Grieg Seafood has joined forces with the World Wildlife Fund and the Norwegian Institute of Nature Research to show how companies can report nature-related risks in aquaculture.

Together with the WWF and Norwegian financial service company, Storebrand Asset Management, Grieg has published a case study, Nature-related risk reporting for investors, to show how currently available information on salmon farming can be used to inform investors in the salmon farming sector about the impact of a company’s operations on the natural environment.

The project set out a framework for reporting and has also identified a number of areas of possible improvement such as a lack of comparable quantitative metrics.

The methodology presented in the case study has the potential to encompass all aquaculture species globally, including the most common species like shrimp, tilapia and salmon.

Grieg Seafood CEO Andreas Kvame said: We believe food from the ocean can be a part of the solution, but only if we do it right and responsibly.

We recognise that we depend on ecosystem services to operate, and also that our production has an impact on nature. This case study has been a learning experience on how nature-related risks are relevant to us. “

He added: “Grieg Seafood remains committed to reduce our footprint and better fish welfare by improving existing operations and by developing new farming technologies. Understanding and mitigating nature-related risks is key to achieve these goals, and with this case study and our engagement with TNFD we have started on that journey.”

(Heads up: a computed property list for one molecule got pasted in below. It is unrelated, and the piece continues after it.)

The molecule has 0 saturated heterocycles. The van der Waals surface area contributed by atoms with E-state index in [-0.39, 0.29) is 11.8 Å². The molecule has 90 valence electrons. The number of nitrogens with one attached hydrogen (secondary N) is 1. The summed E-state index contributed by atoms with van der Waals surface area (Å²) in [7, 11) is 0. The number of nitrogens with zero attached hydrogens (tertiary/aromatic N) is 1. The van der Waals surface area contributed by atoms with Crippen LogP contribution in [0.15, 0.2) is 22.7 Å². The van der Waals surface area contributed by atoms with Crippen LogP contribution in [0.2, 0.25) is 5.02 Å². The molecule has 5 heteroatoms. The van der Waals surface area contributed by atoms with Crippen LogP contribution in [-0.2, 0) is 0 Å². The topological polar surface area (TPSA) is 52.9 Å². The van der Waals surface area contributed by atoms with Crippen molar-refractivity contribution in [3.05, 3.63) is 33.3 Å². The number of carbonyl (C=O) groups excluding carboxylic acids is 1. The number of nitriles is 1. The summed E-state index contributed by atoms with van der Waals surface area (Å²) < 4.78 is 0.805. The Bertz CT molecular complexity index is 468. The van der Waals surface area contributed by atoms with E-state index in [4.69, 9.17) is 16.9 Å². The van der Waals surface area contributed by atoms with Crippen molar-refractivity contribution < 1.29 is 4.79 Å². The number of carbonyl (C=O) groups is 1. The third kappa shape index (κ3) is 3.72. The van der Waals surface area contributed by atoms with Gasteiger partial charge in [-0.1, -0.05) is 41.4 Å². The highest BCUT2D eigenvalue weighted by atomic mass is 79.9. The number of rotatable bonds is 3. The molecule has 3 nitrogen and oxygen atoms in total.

Jan Erik Saugestad, CEO of Storebrand Asset Management, said the global economy depended on the services provided by nature: “Companies and financial institutions need to properly understand nature risks to make good business decisions. This pilot project shows how companies can provide meaningful data on their impacts and dependencies on nature. As an investor, this kind of reporting helps us assess risks and opportunities and channel our investments into the most sustainable companies.”

Karoline Andaur, CEO of WWF Norway, said “nature risk” was a concept gaining traction in the business and finance world.

And Norunn Myklebust, CEO of Norwegian Institute for Nature Research said the nature-risk concept represents an interesting, but complex and challenging, approach for evaluating the risks or threats on businesses from nature and the risks to nature from businesses.

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